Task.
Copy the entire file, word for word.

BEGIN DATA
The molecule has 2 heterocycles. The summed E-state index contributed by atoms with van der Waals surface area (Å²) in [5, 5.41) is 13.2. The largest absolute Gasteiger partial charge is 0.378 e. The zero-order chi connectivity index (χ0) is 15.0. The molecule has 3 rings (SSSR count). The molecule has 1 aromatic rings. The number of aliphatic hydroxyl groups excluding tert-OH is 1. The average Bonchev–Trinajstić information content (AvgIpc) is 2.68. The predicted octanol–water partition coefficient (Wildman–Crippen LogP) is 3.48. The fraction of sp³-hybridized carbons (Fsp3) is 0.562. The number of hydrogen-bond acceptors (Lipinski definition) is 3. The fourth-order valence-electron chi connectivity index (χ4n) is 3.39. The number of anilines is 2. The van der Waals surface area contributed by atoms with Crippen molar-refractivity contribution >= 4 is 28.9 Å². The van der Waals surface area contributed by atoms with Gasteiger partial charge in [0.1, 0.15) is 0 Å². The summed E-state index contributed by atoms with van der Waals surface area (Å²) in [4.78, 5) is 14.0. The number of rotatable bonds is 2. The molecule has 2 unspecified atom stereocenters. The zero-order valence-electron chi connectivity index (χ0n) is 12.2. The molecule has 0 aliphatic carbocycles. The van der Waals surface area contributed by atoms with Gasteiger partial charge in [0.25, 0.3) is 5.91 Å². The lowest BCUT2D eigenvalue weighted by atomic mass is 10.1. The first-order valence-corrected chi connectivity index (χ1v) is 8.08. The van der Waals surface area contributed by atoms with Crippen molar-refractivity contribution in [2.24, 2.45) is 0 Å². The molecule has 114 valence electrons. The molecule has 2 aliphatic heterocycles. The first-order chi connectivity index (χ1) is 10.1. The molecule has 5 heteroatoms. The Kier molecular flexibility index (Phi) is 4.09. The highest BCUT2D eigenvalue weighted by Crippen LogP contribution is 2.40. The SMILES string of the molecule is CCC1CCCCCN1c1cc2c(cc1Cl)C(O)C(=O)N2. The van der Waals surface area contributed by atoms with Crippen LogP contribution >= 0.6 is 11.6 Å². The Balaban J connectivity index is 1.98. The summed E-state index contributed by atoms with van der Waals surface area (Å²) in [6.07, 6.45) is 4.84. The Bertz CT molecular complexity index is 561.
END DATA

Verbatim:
The molecule has 2 heterocycles. The summed E-state index contributed by atoms with van der Waals surface area (Å²) in [5, 5.41) is 13.2. The largest absolute Gasteiger partial charge is 0.378 e. The zero-order chi connectivity index (χ0) is 15.0. The molecule has 3 rings (SSSR count). The molecule has 1 aromatic rings. The number of aliphatic hydroxyl groups excluding tert-OH is 1. The average Bonchev–Trinajstić information content (AvgIpc) is 2.68. The predicted octanol–water partition coefficient (Wildman–Crippen LogP) is 3.48. The fraction of sp³-hybridized carbons (Fsp3) is 0.562. The number of hydrogen-bond acceptors (Lipinski definition) is 3. The fourth-order valence-electron chi connectivity index (χ4n) is 3.39. The number of anilines is 2. The van der Waals surface area contributed by atoms with Crippen molar-refractivity contribution >= 4 is 28.9 Å². The van der Waals surface area contributed by atoms with Gasteiger partial charge in [0.1, 0.15) is 0 Å². The summed E-state index contributed by atoms with van der Waals surface area (Å²) in [4.78, 5) is 14.0. The number of rotatable bonds is 2. The molecule has 2 unspecified atom stereocenters. The zero-order valence-electron chi connectivity index (χ0n) is 12.2. The molecule has 0 aliphatic carbocycles. The van der Waals surface area contributed by atoms with Gasteiger partial charge in [0.25, 0.3) is 5.91 Å². The lowest BCUT2D eigenvalue weighted by atomic mass is 10.1. The first-order valence-corrected chi connectivity index (χ1v) is 8.08. The van der Waals surface area contributed by atoms with Crippen molar-refractivity contribution in [2.24, 2.45) is 0 Å². The molecule has 114 valence electrons. The molecule has 2 aliphatic heterocycles. The first-order chi connectivity index (χ1) is 10.1. The molecule has 5 heteroatoms. The Kier molecular flexibility index (Phi) is 4.09. The highest BCUT2D eigenvalue weighted by Crippen LogP contribution is 2.40. The SMILES string of the molecule is CCC1CCCCCN1c1cc2c(cc1Cl)C(O)C(=O)N2. The van der Waals surface area contributed by atoms with Crippen LogP contribution >= 0.6 is 11.6 Å². The Balaban J connectivity index is 1.98. The summed E-state index contributed by atoms with van der Waals surface area (Å²) in [6.07, 6.45) is 4.84. The Bertz CT molecular complexity index is 561.